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In a general for loop of the form:

for (i = 0, i <= n, i++) {
    for (j = i, j <= n, j++)
        ...
    for (k = i, k <= n, k++)
        ...
}

What form do the inequalities representing the iteration space take? Or what convex polyhedron represents this?

Background I am looking at the Dragon Book's chapter on parallelisation. This talks in detail of nested loops of the form:

for (i = 0, i <= n, i++) {
    for (j = i, j <= n, j++)
       ...
}

but not of the form described at the top.

The iteration space of d-deep nested loops can be represented as: $$ \{ i \in \mathbb{Z}^d \mid Bi + b \geq 0 \} $$

where B is a $d \times d $ integer matrix and b is a vector of length $d$

My question is basically do I have to do anything different when a loop contains multiple inner loops not nested within each other?

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    $\begingroup$ Could you please provide some background for the question? You can check the FAQ for some tips about writing a good question. $\endgroup$ – Kaveh Jan 31 '12 at 19:24
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    $\begingroup$ Don't you want 0≤i≤n, i≤j≤n, and i≤k≤n, like it says right there in the code? $\endgroup$ – Jeffε Feb 1 '12 at 9:01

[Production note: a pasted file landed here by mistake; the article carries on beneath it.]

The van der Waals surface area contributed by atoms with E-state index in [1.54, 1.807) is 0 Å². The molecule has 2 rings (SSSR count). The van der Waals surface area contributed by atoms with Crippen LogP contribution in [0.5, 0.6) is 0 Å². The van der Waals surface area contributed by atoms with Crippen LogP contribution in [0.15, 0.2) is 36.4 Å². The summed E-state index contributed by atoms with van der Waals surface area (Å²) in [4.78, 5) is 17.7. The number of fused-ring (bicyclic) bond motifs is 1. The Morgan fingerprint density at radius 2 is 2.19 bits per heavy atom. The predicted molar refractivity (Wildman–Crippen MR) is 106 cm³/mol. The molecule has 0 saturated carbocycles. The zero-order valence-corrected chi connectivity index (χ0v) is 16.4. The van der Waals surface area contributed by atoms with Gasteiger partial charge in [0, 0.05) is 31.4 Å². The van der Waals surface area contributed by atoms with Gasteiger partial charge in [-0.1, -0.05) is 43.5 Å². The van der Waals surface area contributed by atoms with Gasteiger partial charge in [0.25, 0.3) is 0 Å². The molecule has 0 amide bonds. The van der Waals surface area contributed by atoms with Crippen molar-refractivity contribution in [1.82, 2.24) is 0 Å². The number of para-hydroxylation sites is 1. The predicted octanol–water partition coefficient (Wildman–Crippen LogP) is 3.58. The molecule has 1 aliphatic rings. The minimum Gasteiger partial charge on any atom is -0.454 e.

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This isn't really my area, but I think you want to Google for "the polytope model" or "the polyhedral model", and specifically for "affine-by-statement scheduling". The basic idea is that iterations in a loop nested $d$ deep are turned into a $d$-dimensional polytope, and that each iteration is a point within the polytope. You can then look at data dependencies between the iterations to figure out how to parallelize code (which turn out to correspond to affine transformations of the polytope).

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